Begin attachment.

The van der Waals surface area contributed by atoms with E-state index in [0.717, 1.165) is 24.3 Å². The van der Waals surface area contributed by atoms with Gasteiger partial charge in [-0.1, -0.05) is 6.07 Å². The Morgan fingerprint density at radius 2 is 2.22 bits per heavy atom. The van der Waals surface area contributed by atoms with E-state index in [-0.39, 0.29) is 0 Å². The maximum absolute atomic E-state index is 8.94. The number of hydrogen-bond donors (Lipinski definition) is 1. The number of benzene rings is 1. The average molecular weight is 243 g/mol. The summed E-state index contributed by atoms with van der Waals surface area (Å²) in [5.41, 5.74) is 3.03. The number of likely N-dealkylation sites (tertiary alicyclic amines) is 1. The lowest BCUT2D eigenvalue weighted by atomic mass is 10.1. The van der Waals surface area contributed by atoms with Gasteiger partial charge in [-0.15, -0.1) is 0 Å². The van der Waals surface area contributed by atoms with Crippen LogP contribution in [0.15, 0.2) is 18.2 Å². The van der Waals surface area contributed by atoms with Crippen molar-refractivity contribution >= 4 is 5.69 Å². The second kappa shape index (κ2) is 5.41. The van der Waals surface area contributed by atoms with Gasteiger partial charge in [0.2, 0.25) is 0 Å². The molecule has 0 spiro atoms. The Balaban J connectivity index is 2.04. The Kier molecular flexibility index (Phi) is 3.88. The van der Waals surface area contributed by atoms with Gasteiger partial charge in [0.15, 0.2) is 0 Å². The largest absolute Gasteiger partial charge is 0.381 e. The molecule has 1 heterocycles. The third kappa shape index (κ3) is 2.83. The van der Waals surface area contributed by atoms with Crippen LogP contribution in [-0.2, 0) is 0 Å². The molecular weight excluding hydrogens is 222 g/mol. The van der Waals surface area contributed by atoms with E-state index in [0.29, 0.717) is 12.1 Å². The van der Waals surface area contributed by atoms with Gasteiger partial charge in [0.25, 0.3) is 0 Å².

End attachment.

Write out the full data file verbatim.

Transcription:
The van der Waals surface area contributed by atoms with E-state index in [0.717, 1.165) is 24.3 Å². The van der Waals surface area contributed by atoms with Gasteiger partial charge in [-0.1, -0.05) is 6.07 Å². The Morgan fingerprint density at radius 2 is 2.22 bits per heavy atom. The van der Waals surface area contributed by atoms with E-state index in [-0.39, 0.29) is 0 Å². The maximum absolute atomic E-state index is 8.94. The number of hydrogen-bond donors (Lipinski definition) is 1. The number of benzene rings is 1. The average molecular weight is 243 g/mol. The summed E-state index contributed by atoms with van der Waals surface area (Å²) in [5.41, 5.74) is 3.03. The number of likely N-dealkylation sites (tertiary alicyclic amines) is 1. The lowest BCUT2D eigenvalue weighted by atomic mass is 10.1. The van der Waals surface area contributed by atoms with Gasteiger partial charge in [-0.15, -0.1) is 0 Å². The van der Waals surface area contributed by atoms with Crippen LogP contribution in [0.15, 0.2) is 18.2 Å². The van der Waals surface area contributed by atoms with Crippen molar-refractivity contribution >= 4 is 5.69 Å². The second kappa shape index (κ2) is 5.41. The van der Waals surface area contributed by atoms with Gasteiger partial charge in [0.2, 0.25) is 0 Å². The molecule has 0 spiro atoms. The Balaban J connectivity index is 2.04. The Kier molecular flexibility index (Phi) is 3.88. The van der Waals surface area contributed by atoms with Gasteiger partial charge in [0.15, 0.2) is 0 Å². The largest absolute Gasteiger partial charge is 0.381 e. The molecule has 1 heterocycles. The third kappa shape index (κ3) is 2.83. The van der Waals surface area contributed by atoms with Crippen LogP contribution in [-0.2, 0) is 0 Å². The molecular weight excluding hydrogens is 222 g/mol. The van der Waals surface area contributed by atoms with E-state index in [0.29, 0.717) is 12.1 Å². The van der Waals surface area contributed by atoms with Gasteiger partial charge in [0.25, 0.3) is 0 Å².